I think by cancelling some auctions RBI has been giving a signal to the market that they want markets to clear at a particular rate. Now you can say that probably 6% is the mark at which RBI wants 10-year bond yields to clear. On a net basis we have to see how much more RBI will probably need to borrow going forward whatever they have cancelled or not. So, this can be a problem in case it gets bunched up too much at a later point of time.
There is also an issue that the GST compensation cess which has not been finalised yet. The Centre might have to borrow again and give it to the states. There could be further borrowing requirement from the market compared to whatever has been announced so far. Now whether the government comes up with that announcement in the first half of this financial year or the borrowing programme is enhanced in the second half of the financial year because of giving more compensation cess to the states. That also needs to be seen.
More or less, we have factored in that yields are supposed to inch up through this FY22, but RBI is trying to ensure as much as they can to keep the 10-year bond yields towards 6% at least in the initial first half of the year. Then second half if the growth improves, along with that then they let the yields move up in the normal course of direction. Given what is happening globally as well regarding US yields is whether the Fed is getting ready to talk about tapering. That also is a concern and the US inflation is a concern.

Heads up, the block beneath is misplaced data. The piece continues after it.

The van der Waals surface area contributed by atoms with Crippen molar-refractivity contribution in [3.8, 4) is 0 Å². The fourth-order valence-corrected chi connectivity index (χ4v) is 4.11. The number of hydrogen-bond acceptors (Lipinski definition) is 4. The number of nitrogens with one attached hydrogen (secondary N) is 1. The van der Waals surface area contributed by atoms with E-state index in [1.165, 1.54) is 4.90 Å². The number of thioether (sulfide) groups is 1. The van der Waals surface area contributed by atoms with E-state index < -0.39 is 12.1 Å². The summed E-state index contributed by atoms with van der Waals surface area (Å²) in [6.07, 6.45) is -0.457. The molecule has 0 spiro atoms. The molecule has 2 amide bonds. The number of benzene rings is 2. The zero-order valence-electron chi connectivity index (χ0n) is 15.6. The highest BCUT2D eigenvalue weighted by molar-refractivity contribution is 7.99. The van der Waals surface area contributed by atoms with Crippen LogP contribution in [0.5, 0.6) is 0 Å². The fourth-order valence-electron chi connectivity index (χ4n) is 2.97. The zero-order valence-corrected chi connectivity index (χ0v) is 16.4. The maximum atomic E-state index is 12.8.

Global oil prices have gone above $70 per barrel, so that will also be taken into consideration. But that is more a story starting from October, that RBI will want markets to operate on its own and will step aside a bit. On the growth, I just wanted to mention if you remember, last year when we had a minus 24% growth contraction in April and June, when RBI gave the forecast in October for FY21 GDP data they gave minus 9.5%. That time the consensus was also even more than minus 9.5% and the actual number came at minus 7.3% and actually the GDP growth would have been better if not for the subsidy-related issue. It would have been close to minus 7%, if not for the subsidy-related complication.
My point is that RBI has come down to minus 9.5, which is what the consensus is at this point of time. But if you look at the COVID trajectory, we are at 1,35,000 cases per day. If you see the IIT scientists model, SUTRA model, they are saying that by June end, daily new cases could fall to as low as less than 30,000 cases. If that happens, then the mood can change very swiftly and along with that the government has already indicated that from July, the vaccination drive will be boosted significantly. They are already making plans for it.
Suddenly July, September, October, December may not look as bad compared to whatever the predictions are at this stage. Now 9.5%, 10.5% growth in FY22 is not a good number, even if you achieve that simply because it is coming on the back of minus 7.3%. The output gap will remain negative, so RBI will need to be supportive. All that is given, but just on a mechanical basis, given that the base is so low of last year, I think you could still achieve 10%, 10.5% if the COVID cases come down to 30,000, daily cases 30,000 by the end of June.